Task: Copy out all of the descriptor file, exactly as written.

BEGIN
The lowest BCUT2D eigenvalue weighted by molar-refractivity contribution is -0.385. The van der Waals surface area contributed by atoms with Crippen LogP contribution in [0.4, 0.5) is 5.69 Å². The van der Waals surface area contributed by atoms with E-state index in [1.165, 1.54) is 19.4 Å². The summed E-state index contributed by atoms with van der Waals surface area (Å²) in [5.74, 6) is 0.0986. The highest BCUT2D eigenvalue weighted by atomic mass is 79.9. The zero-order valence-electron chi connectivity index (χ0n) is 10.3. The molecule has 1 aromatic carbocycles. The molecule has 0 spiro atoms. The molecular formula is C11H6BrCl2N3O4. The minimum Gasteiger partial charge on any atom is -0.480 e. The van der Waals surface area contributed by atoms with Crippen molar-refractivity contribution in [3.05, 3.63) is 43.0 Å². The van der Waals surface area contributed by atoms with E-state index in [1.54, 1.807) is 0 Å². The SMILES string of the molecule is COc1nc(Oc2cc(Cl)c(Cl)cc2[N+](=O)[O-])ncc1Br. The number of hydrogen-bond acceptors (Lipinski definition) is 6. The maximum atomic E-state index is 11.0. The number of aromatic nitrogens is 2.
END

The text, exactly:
The lowest BCUT2D eigenvalue weighted by molar-refractivity contribution is -0.385. The van der Waals surface area contributed by atoms with Crippen LogP contribution in [0.4, 0.5) is 5.69 Å². The van der Waals surface area contributed by atoms with E-state index in [1.165, 1.54) is 19.4 Å². The summed E-state index contributed by atoms with van der Waals surface area (Å²) in [5.74, 6) is 0.0986. The highest BCUT2D eigenvalue weighted by atomic mass is 79.9. The zero-order valence-electron chi connectivity index (χ0n) is 10.3. The molecule has 1 aromatic carbocycles. The molecule has 0 spiro atoms. The molecular formula is C11H6BrCl2N3O4. The minimum Gasteiger partial charge on any atom is -0.480 e. The van der Waals surface area contributed by atoms with Crippen molar-refractivity contribution in [3.05, 3.63) is 43.0 Å². The van der Waals surface area contributed by atoms with E-state index in [1.54, 1.807) is 0 Å². The SMILES string of the molecule is COc1nc(Oc2cc(Cl)c(Cl)cc2[N+](=O)[O-])ncc1Br. The number of hydrogen-bond acceptors (Lipinski definition) is 6. The maximum atomic E-state index is 11.0. The number of aromatic nitrogens is 2.